How to create crisp shadows and use then with nude models
To create a good shadow of your model on a wall you need to get the main light as far from the model as possible and keep the light source as small as possible.
The further the light source from the model the crisper the shadow will be - technically it will have a "narrow transition" - the transition is the penumbra between the light and dark areas.
You obviously don't want to use a softbox as this will give a dispersed light which will ruin the effect of the shadow. In this shoot I have used a snoot - this is a short tube which gives a pseudo-spotlight effect.
This not only provides a very small source of light, but also gives a nice natural shadow vignette to the images.
You need to choose your camera angle and poses so that the live model and her shadow are not merged together, confused or overlapped.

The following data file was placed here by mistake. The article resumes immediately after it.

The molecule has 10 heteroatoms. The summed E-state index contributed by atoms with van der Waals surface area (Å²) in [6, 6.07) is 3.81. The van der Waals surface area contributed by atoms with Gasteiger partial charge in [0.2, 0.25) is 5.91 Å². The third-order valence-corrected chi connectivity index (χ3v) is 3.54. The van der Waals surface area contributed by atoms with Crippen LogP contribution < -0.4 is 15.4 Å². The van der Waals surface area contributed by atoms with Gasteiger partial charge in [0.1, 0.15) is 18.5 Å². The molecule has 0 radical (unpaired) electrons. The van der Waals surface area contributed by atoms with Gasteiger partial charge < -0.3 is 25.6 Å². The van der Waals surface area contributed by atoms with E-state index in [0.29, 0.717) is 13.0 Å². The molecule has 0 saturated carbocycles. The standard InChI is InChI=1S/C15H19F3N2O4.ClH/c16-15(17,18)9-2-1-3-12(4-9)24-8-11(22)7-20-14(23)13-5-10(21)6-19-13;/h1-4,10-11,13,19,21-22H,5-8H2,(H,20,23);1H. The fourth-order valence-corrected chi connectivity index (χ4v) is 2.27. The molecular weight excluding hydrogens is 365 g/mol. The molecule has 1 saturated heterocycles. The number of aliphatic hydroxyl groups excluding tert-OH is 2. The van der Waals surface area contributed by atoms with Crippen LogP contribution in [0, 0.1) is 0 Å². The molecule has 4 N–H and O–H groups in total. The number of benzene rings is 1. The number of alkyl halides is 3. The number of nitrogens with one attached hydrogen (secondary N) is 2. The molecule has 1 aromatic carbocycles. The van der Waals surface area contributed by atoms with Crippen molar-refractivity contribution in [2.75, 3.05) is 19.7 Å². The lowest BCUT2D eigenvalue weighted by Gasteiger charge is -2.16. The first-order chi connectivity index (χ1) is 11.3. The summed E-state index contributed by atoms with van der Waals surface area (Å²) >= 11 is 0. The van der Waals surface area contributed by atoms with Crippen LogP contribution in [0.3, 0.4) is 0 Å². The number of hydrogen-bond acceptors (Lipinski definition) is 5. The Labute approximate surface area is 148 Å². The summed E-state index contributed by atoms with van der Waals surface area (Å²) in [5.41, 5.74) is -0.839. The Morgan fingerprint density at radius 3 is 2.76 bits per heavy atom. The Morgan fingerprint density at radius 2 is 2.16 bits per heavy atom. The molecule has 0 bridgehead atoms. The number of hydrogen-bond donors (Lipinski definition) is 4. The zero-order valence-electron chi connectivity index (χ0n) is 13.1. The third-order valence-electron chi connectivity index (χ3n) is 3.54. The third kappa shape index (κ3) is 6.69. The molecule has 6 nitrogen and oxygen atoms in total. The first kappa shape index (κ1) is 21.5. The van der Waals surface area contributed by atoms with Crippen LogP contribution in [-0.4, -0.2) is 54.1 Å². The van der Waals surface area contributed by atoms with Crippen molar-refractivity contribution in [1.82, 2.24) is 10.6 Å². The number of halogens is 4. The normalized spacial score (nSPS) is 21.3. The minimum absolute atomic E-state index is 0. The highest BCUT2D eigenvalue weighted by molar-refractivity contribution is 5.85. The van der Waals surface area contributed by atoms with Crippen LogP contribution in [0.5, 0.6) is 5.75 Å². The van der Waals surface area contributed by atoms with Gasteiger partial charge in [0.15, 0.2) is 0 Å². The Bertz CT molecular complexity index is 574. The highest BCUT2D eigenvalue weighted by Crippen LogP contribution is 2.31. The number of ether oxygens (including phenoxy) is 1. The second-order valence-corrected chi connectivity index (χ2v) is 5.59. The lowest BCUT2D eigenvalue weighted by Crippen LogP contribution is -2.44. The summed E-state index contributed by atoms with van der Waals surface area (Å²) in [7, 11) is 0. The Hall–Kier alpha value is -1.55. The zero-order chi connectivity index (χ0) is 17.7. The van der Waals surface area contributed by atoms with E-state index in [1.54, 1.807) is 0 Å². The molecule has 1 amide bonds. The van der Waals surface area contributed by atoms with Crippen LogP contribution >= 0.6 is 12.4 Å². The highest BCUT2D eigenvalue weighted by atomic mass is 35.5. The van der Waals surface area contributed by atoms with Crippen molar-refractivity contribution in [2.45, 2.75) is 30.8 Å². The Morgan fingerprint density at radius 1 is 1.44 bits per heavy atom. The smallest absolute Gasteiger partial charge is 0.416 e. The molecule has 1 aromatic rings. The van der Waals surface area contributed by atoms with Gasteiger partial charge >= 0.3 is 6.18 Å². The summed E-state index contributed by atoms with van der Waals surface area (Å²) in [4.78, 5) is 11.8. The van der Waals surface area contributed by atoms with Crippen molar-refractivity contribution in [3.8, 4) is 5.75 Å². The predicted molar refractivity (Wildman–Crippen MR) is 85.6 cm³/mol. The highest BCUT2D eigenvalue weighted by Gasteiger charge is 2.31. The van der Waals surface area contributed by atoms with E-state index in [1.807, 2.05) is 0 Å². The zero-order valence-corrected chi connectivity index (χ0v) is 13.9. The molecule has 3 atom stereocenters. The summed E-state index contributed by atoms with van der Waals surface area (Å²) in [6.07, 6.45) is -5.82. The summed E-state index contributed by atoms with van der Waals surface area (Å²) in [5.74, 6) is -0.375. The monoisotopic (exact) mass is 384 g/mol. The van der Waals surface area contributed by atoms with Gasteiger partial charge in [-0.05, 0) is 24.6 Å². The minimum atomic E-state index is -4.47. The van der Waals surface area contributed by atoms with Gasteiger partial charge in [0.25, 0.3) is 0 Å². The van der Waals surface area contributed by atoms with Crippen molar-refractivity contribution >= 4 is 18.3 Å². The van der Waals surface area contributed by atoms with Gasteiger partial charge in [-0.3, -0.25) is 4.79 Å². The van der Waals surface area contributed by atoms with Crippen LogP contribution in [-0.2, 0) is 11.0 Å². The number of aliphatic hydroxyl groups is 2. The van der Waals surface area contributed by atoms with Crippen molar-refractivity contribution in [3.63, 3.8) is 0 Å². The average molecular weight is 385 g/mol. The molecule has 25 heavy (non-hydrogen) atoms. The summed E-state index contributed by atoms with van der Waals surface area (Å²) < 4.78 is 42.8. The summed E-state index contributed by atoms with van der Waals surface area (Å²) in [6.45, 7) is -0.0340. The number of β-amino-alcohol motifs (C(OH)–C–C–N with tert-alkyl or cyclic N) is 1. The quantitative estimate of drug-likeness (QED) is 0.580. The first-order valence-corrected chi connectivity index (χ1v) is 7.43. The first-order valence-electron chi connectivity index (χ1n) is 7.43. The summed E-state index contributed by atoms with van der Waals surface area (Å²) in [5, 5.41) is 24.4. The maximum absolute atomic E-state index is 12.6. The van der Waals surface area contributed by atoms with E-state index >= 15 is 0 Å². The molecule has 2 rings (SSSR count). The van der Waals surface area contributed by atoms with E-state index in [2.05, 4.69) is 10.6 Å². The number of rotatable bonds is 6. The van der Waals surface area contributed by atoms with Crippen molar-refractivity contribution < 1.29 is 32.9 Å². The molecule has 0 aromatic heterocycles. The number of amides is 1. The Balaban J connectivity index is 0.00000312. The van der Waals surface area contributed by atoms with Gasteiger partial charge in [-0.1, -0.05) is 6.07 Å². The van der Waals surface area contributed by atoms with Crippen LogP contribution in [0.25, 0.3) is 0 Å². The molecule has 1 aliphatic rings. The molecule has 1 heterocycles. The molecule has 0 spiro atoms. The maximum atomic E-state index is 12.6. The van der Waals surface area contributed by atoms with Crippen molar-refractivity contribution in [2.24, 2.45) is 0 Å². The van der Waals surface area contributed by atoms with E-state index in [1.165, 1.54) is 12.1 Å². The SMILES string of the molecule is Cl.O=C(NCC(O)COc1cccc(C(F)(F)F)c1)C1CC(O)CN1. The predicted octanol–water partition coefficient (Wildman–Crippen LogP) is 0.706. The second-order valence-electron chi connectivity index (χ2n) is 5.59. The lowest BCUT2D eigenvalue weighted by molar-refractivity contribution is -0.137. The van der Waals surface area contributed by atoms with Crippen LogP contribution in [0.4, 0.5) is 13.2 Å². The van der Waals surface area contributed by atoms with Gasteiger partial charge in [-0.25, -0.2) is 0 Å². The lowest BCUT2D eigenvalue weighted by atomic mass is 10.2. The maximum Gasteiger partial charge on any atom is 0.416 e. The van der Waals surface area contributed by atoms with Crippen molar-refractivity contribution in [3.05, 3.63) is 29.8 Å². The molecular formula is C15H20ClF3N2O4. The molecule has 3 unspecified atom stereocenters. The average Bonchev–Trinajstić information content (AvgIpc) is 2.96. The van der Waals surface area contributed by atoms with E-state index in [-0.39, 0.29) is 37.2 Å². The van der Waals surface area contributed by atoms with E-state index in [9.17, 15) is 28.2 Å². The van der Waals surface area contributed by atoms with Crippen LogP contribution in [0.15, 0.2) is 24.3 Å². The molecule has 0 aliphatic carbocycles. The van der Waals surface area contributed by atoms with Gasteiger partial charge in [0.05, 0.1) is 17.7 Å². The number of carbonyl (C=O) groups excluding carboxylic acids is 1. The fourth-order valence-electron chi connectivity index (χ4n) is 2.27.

Typically you are looking for echoes of the models pose in the shadow, but the shadow may introduce new shapes of their own.
In most of these I am shooting so that we can largely see the front of our model, but the shadow created is a profile.
In the first image we have a classic example of the echo pose, the shape of the live model and the shadow are very similar. In this case I have allowed them to overlap because I like the way the model appears to be holding the arm of her shadow.
In the second picture I have asked Kirsty to touch her own shadow on the wall. This is a simple but effective way of creating a link between the two and almost making the shadow another person.
Notice how in this image there are two completely different shapes and poses. Kirsty is facing the camera in a very contemporary pose - very direct. Meanwhile the shadow is turned away, almost ignoring the camera.
In particular look at how the shadow of the arm has been used to create a frame around the bust, this has created a body profile shot in the shadow.
Move the camera position to stop the model and her shadow from overlapping.
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